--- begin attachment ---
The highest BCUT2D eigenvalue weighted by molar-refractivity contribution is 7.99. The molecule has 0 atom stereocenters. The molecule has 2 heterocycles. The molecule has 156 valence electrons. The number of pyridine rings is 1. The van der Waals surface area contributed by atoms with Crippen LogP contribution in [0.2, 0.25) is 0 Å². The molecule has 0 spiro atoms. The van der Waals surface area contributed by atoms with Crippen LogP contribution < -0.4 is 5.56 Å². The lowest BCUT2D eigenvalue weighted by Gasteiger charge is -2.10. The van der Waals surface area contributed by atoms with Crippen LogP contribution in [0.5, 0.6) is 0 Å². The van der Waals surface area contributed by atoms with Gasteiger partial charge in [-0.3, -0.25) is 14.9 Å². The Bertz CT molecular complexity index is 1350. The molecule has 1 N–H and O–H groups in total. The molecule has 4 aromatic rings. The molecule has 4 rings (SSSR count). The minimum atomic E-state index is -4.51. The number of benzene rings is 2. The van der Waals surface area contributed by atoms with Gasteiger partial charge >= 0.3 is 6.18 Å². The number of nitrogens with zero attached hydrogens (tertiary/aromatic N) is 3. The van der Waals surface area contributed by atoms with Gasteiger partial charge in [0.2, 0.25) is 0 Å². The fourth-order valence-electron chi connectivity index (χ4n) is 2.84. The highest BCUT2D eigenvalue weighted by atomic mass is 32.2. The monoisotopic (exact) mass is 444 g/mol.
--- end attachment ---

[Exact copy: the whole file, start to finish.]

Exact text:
The highest BCUT2D eigenvalue weighted by molar-refractivity contribution is 7.99. The molecule has 0 atom stereocenters. The molecule has 2 heterocycles. The molecule has 156 valence electrons. The number of pyridine rings is 1. The van der Waals surface area contributed by atoms with Crippen LogP contribution in [0.2, 0.25) is 0 Å². The molecule has 0 spiro atoms. The van der Waals surface area contributed by atoms with Crippen LogP contribution < -0.4 is 5.56 Å². The lowest BCUT2D eigenvalue weighted by Gasteiger charge is -2.10. The van der Waals surface area contributed by atoms with Crippen LogP contribution in [0.5, 0.6) is 0 Å². The van der Waals surface area contributed by atoms with Gasteiger partial charge in [-0.3, -0.25) is 14.9 Å². The Bertz CT molecular complexity index is 1350. The molecule has 1 N–H and O–H groups in total. The molecule has 4 aromatic rings. The molecule has 4 rings (SSSR count). The minimum atomic E-state index is -4.51. The number of benzene rings is 2. The van der Waals surface area contributed by atoms with Gasteiger partial charge >= 0.3 is 6.18 Å². The number of nitrogens with zero attached hydrogens (tertiary/aromatic N) is 3. The van der Waals surface area contributed by atoms with Gasteiger partial charge in [0.2, 0.25) is 0 Å². The fourth-order valence-electron chi connectivity index (χ4n) is 2.84. The highest BCUT2D eigenvalue weighted by atomic mass is 32.2. The monoisotopic (exact) mass is 444 g/mol.